5. You are on record for personally preferring ground tents to RTTs. What is your reaction to the factory roof rail system and its potential for roof top storage?
Yes, we prefer a ground tent for our use, which is Sierra travel in Northern California and most of the Southwestern States and Baja. Sleeping arrangements are very personal, and some much prefer RTTs. I’ve also done some light overlanding in Australia. If I were traveling through the Northern parts there, or in Africa, I would NOT prefer a ground tent since everything on the ground would like to cause your end. For our use, tents are faster and more convenient, plain and simple. That being said, roof top storage is essential, especially for long trips. With sleeping arrangements there is no right or wrong. The capability of a roof top tent provides more options for overlanders. In our book, that is only a good thing. The potential for roof storage even with removable panels shows that the Bronco team seriously considered the needs of adventure travelers.

6. Are there any pleasant surprises that Ford thought to include on this build that a lot of others might have overlooked?
Floor drains, trail sights (also limb-riser attachments), trail driving modes, and the Sasquatch package. The Sasquatch package is the kind of thing you see on the concept showroom, that never comes to market. The Bronco team actually delivered on that as a factory option. I have to add, they also struck a good balance of overall capabilities. you can build a beast Fordyce rock crawler, but from an overland perspective that’s only 5% of your travel. They did a good job with balance, and the vehicle will likely be able to go beyond most people’s requirements.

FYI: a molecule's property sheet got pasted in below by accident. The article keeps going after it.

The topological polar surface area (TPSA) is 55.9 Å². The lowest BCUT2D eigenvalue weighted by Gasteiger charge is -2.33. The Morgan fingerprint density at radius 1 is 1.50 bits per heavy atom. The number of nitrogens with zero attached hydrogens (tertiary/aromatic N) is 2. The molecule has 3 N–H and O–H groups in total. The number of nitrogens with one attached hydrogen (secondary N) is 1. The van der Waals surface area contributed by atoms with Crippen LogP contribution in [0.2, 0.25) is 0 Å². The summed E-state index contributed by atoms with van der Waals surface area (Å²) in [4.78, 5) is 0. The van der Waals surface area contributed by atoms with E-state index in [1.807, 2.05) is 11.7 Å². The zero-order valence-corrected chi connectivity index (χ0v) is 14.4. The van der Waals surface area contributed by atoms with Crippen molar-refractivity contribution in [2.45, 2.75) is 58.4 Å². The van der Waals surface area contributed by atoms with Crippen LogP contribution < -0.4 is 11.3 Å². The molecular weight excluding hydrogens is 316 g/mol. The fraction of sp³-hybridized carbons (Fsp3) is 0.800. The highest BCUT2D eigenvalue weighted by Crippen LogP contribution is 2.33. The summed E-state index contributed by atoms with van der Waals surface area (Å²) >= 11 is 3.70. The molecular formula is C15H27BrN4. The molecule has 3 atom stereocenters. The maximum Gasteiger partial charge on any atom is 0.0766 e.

7. Any additional thoughts on the build?
What we have seen so far will accommodate 95% of the overland market. For the other 5% who need more winch, more armor, more storage, more X, we will have to see what the after-market vendors can provide safely. I think we have a very good vehicle on our hands.
A. A GooseGear platform to replace the rear seats and a “pop-up” top, would be perfect.
 

jmalinov

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hey @David and perhaps @BuzzyBud -- what is this accessory thats in the back the "cargo management system that locks" -- is that in the order catalog now? i'm trying to find it..
 

Slownstddy

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Thanks to @Michael and @corrie for thier avice and assessments. And to everyone else who helps with getting the overlanding "concept" to the adventurous beginners.
My question is more of performance longevity, they touched on the dynamic load weight of the overhead cargo system but overall GVWR are quite low when considering overlanding on long trips. I'm about 250lbs and with my wife dogs and fridge we seem to almost max out the GVWR of the Squatched Badlands with 2.7/auto. I was hoping that sombody would have addressed how it related to maxing out the GVWR overlanding over time since that was our sole purpose for getting the Bronco.
 

BuzzyBud

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Thanks bud! Follow up — do I need this? Lol
If you have concerns regarding vehicle weight, you may want to hold off. Once you get your Bronco you could load it up with your essentials and visit a CAT Scales location to help you determine how much extra weight you can safely add.